April 17, 2023


The three words that sting like a dagger to survivors of unresolved trauma/life events are “Get over it”. The pain is often compounded when survivors resort to substances to escape the pain. When this comment is used by loved ones or friends, it usually means they have reached the end of their rope with your substance abuse or mental health issues. Although its purpose is probably not be to inflict more pain, shame, and guilt, it surely misses the target. These words, many times, cause more pain to survivors and often will begin an argument or escalation of tempers amongst loved ones.

Survivors of past trauma/life events that have not resolved the event often are already emotionally insecure and already self-berating. The words the victims hear are, once again, a distorted belief that something must be “wrong with them” or that they are “defective” or “broken”.

To the survivors I say this, help your loved ones and friends understand that you can’t just move on until you deal with the emotions that have been separated from the event. Help them see that to intellectually “get over” the event is the easy part. The more difficult task is to resolve the emotional impact of the trauma. Unfortunately, just acknowledging the trauma does not resolve it.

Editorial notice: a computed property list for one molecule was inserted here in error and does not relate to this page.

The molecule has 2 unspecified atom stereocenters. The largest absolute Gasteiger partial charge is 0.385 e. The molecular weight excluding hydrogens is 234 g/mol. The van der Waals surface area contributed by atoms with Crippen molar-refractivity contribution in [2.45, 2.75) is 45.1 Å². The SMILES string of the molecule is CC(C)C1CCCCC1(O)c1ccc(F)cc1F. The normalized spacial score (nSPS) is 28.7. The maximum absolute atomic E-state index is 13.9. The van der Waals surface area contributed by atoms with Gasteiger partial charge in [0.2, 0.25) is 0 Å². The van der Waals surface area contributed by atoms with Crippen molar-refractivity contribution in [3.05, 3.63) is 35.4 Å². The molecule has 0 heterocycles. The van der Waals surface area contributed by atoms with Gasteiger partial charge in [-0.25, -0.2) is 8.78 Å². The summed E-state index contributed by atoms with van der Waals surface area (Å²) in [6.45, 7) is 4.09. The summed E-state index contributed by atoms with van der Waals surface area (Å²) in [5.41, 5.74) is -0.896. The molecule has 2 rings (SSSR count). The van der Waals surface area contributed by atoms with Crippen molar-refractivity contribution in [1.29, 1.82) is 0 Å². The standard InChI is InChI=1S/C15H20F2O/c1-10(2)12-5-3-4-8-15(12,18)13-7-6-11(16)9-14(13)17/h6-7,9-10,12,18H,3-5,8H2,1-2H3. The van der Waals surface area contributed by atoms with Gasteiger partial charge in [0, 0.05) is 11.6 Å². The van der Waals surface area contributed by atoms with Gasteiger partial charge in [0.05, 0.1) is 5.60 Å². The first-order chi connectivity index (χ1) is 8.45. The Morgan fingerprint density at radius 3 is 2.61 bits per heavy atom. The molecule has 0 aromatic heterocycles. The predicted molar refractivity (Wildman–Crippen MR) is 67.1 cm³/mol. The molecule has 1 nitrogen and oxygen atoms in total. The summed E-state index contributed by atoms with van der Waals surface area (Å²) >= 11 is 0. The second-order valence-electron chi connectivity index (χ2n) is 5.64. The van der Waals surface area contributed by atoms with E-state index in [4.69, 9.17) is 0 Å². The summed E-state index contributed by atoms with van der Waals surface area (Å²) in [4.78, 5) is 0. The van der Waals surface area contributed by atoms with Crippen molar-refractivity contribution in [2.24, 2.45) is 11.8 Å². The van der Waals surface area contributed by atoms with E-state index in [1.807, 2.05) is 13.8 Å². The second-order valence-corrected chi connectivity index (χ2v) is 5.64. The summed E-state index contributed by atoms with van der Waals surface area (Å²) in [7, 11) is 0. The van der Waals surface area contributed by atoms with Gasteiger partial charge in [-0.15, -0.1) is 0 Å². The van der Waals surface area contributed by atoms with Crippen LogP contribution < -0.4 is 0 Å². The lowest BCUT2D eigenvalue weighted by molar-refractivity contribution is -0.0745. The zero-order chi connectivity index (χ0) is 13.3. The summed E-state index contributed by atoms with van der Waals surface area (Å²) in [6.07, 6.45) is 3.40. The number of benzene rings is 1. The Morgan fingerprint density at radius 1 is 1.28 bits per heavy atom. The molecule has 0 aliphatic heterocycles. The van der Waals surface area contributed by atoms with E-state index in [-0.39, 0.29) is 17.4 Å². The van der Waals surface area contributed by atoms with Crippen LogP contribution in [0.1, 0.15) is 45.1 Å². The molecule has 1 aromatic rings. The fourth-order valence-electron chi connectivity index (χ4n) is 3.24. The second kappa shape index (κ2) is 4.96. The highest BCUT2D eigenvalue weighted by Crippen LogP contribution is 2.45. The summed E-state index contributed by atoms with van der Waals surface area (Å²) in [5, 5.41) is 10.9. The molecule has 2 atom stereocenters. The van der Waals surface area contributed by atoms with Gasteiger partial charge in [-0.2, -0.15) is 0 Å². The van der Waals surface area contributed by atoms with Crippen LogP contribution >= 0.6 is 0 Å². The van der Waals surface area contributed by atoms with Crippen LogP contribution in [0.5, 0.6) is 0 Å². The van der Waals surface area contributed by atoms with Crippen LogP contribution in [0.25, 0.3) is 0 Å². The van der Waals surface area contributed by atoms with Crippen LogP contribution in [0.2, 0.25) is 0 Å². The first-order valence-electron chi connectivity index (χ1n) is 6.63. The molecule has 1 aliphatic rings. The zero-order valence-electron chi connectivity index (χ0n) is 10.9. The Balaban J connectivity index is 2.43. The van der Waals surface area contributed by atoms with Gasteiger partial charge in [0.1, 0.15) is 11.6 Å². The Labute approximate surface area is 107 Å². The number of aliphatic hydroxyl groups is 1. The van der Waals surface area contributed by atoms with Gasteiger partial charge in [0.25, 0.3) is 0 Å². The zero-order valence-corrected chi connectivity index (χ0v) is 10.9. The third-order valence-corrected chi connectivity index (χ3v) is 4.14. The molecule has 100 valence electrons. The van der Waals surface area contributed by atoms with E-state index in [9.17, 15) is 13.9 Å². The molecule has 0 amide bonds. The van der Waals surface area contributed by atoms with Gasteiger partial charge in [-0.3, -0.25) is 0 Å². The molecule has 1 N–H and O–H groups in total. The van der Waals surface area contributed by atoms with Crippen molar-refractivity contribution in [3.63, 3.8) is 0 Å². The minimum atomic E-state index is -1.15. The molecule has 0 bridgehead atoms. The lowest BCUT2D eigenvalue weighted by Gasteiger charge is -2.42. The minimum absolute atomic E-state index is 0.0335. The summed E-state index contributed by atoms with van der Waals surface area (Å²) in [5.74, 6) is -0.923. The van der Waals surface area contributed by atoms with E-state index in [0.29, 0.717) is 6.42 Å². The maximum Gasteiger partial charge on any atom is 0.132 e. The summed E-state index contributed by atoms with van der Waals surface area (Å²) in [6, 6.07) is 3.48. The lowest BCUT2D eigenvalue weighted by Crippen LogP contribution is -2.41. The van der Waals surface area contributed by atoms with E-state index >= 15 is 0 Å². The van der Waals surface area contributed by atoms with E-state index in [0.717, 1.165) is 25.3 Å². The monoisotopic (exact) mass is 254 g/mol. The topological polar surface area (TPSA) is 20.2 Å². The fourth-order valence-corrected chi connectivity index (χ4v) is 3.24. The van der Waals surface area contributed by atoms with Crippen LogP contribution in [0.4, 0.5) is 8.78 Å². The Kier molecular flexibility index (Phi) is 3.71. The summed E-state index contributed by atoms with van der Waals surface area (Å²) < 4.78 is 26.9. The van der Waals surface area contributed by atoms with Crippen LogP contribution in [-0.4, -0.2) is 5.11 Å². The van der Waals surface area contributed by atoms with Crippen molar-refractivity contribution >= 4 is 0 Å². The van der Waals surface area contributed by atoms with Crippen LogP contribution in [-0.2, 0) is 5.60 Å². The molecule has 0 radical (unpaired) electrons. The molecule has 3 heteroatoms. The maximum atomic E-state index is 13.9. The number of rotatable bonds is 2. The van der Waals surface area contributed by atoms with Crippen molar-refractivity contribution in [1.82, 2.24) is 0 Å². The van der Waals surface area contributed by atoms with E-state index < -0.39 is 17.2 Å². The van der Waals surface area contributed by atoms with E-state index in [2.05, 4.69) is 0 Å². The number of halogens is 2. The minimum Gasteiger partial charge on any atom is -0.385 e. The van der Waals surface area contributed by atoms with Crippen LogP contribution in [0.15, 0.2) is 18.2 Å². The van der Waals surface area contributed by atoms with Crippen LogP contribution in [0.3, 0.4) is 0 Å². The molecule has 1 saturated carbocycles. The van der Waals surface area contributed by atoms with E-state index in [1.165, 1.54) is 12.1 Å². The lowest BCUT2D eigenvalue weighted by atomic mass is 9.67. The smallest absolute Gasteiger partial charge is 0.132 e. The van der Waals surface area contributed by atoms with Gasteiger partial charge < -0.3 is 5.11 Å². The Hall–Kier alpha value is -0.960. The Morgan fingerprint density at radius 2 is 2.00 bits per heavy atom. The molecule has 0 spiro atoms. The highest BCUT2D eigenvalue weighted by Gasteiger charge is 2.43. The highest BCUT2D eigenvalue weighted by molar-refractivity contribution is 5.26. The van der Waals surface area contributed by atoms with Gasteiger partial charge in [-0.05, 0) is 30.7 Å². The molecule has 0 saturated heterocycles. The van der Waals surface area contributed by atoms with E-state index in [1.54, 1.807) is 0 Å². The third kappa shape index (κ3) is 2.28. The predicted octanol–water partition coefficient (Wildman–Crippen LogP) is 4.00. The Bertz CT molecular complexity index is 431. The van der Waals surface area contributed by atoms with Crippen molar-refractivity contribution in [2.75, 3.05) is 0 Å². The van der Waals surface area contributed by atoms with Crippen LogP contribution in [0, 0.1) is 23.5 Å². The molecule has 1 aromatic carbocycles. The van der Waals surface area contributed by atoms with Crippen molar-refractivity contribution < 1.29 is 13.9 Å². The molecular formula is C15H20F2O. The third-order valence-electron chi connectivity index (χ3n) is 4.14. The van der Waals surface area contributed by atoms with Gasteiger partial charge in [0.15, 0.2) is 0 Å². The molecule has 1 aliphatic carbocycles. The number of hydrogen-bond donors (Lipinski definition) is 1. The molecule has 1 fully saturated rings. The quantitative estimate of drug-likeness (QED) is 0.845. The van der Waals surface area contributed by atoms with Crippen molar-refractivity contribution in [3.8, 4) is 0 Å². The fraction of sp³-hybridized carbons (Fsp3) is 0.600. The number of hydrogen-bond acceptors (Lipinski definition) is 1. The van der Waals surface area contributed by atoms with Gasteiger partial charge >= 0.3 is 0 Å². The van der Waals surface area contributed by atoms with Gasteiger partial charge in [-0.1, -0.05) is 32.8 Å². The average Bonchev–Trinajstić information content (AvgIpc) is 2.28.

What survivors don’t realize, and it’s understandable, are their loved ones are also being traumatized by your present addictions and behaviors. They may also be experiencing their own guilt and shame about your problems. For example, they may believe they “should’ve or could’ve” done something sooner about getting you help or mistakes they may have made. These beliefs are also distorted. It wasn’t and still isn’t their responsibility to “fix” you. This is something you need to own. The point is they often suffer from secondary trauma and are just trying to get past their own pain.

Here’s where RFT’s Healthy “Grounding” comes into play. Survivors that have learned a healthier way to ground themselves (see healthy grounds on diagram below) when getting angry need to apply it when hearing those words. Then, and only then, you may be able to change the narrative for the loved ones who need to also process how they feel. Instead of emotionally reacting to the “Get Over It” comment, take a breath, apply your safety ground, and help them understand it. Help them understand that “getting over it”, not only takes time, but also takes processing and painful emotional discomfort to correct the distorted belief. By helping them understand you will also be helping yourselves and your future relationships with them heal.

“Getting over it” is a process, not a quick fix. By trying to bury the past without resolving it you will continue to “emotionally react” in the present. The point of this blog is to yell out to all of you to change the way you communicate with your loved ones. By doing so, they will also re-align their beliefs about how past trauma impacts you.